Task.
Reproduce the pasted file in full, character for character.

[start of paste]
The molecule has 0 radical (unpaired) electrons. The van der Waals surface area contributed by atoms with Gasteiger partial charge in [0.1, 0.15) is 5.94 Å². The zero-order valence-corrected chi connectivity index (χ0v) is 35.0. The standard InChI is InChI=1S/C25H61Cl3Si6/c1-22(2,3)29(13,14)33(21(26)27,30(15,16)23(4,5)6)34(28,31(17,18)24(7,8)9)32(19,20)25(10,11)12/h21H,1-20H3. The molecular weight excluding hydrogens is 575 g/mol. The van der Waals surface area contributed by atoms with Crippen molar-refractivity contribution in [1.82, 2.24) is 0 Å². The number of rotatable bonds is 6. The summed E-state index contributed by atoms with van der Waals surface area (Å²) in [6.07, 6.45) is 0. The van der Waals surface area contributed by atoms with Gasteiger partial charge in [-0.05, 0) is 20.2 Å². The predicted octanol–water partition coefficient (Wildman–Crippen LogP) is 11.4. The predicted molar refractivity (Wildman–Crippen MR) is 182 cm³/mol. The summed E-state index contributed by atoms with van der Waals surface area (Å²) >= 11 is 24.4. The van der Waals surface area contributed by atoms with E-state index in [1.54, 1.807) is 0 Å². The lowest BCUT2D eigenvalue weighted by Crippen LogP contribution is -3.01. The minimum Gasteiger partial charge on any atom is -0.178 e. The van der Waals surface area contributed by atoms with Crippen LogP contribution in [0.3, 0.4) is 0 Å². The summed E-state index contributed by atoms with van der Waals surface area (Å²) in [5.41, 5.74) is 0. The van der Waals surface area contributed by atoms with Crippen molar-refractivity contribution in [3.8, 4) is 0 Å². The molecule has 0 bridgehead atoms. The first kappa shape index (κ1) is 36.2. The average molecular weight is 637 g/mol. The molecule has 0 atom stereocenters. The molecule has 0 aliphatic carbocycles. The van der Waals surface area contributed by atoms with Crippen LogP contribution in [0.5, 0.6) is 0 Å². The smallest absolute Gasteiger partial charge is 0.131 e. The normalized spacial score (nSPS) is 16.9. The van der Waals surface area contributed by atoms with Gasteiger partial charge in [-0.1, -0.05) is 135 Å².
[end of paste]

The molecule has 0 radical (unpaired) electrons. The van der Waals surface area contributed by atoms with Gasteiger partial charge in [0.1, 0.15) is 5.94 Å². The zero-order valence-corrected chi connectivity index (χ0v) is 35.0. The standard InChI is InChI=1S/C25H61Cl3Si6/c1-22(2,3)29(13,14)33(21(26)27,30(15,16)23(4,5)6)34(28,31(17,18)24(7,8)9)32(19,20)25(10,11)12/h21H,1-20H3. The molecular weight excluding hydrogens is 575 g/mol. The van der Waals surface area contributed by atoms with Crippen molar-refractivity contribution in [1.82, 2.24) is 0 Å². The number of rotatable bonds is 6. The summed E-state index contributed by atoms with van der Waals surface area (Å²) in [6.07, 6.45) is 0. The van der Waals surface area contributed by atoms with Gasteiger partial charge in [-0.05, 0) is 20.2 Å². The predicted octanol–water partition coefficient (Wildman–Crippen LogP) is 11.4. The predicted molar refractivity (Wildman–Crippen MR) is 182 cm³/mol. The summed E-state index contributed by atoms with van der Waals surface area (Å²) >= 11 is 24.4. The van der Waals surface area contributed by atoms with E-state index in [1.54, 1.807) is 0 Å². The lowest BCUT2D eigenvalue weighted by Crippen LogP contribution is -3.01. The minimum Gasteiger partial charge on any atom is -0.178 e. The van der Waals surface area contributed by atoms with Crippen LogP contribution in [0.3, 0.4) is 0 Å². The summed E-state index contributed by atoms with van der Waals surface area (Å²) in [5.41, 5.74) is 0. The van der Waals surface area contributed by atoms with Crippen molar-refractivity contribution in [3.8, 4) is 0 Å². The molecule has 0 bridgehead atoms. The first kappa shape index (κ1) is 36.2. The average molecular weight is 637 g/mol. The molecule has 0 atom stereocenters. The molecule has 0 aliphatic carbocycles. The van der Waals surface area contributed by atoms with Crippen LogP contribution in [0.5, 0.6) is 0 Å². The smallest absolute Gasteiger partial charge is 0.131 e. The normalized spacial score (nSPS) is 16.9. The van der Waals surface area contributed by atoms with Gasteiger partial charge in [-0.1, -0.05) is 135 Å².